The motorcycle of the future is so safe riders can cruise without a helmet and never fall off, giving all of the thrills with none of the danger, according to BMW.
The German automaker unveiled its Motorrad Vision Next 100, a sleek, self-balancing prototype the company released as part of its 100th anniversary celebrations.
The zero-emissions bike has self-balancing wheels designed to stand upright even at a complete stop, stability that the company says will allow riders to forgo riding a helmet.
‘Its self-balancing system will help protect the rider at any time,’ said Edgar Heinrich, the design director of BMW’s motorcycle division.
‘Any late reaction from the driver will trigger and the vehicle will balance out.’
‘In the future, motorcycle riders will be able to enjoy riding without protective gear.’
According to BMW, the ‘flexframe’ extends from the front to the rear wheel of the BMW Motorrad Vision Next 100.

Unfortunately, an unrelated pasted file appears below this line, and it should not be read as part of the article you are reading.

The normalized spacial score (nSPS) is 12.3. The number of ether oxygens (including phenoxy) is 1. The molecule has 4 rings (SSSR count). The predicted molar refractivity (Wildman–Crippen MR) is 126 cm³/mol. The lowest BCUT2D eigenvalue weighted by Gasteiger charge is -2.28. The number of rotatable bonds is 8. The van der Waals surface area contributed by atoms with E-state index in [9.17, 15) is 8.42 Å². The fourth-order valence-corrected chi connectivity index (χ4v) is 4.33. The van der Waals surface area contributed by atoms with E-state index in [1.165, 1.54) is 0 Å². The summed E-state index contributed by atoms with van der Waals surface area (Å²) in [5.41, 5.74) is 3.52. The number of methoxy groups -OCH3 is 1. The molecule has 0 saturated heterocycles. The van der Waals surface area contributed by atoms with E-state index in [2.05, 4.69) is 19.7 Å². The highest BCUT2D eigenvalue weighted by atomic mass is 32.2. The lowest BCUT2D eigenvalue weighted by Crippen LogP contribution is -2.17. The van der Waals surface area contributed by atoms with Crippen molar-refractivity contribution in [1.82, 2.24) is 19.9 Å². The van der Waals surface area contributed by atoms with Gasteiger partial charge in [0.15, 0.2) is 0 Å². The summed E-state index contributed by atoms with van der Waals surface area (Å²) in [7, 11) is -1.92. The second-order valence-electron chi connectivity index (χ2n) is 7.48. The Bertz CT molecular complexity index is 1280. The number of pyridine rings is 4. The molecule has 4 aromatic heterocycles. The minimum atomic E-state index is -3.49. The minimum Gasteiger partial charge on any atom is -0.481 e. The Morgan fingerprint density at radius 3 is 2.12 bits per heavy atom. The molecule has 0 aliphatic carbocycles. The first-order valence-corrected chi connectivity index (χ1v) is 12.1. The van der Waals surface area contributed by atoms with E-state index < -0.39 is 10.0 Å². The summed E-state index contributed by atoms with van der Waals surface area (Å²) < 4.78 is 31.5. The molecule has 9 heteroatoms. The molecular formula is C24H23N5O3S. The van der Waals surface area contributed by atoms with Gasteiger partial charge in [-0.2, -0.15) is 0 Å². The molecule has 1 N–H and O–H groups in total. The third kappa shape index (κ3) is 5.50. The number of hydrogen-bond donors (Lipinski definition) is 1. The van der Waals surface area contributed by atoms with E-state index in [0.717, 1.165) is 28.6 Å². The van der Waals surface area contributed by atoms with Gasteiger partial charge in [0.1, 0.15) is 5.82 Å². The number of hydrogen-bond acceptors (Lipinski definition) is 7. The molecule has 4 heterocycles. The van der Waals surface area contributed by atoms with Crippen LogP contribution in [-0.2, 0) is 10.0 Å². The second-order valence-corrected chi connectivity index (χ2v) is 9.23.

This means the bike can be steered without the various joints found on today’s motorcycles.
Turning the handlebar adjusts the entire frame, changing the direction of the bike.
The bike also rights itself while even stationary, remaining upright when the rider has dismounted.
The balancing systems will ensure a particularly agile and dynamic riding experience with even lighter handling.
‘Motorcycling is about escaping from the everyday: the moment you straddle your bike, you are absolutely free. Your bike is The Great Escape,’ said Mr Heinrich.
A ‘Digital Companion’ provides the situational information and active support the rider needs, while remaining in the background.
The system is constantly active, but remains silent until required to issue an alert via the user interface or provide active assistance.
The rider a can interact with the bike through a pair of data glasses, that cover the wearer’s entire field of vision.
As well as providing wind protection, the glasses show relevant data in four designated display areas.
What they see is controlled by the rider’s eye movements: looking up or down changes the content that appears, and looking straight ahead switches the information off completely, leaving the rider to focus on the biking.
This article originally appeared on the Daily Mail.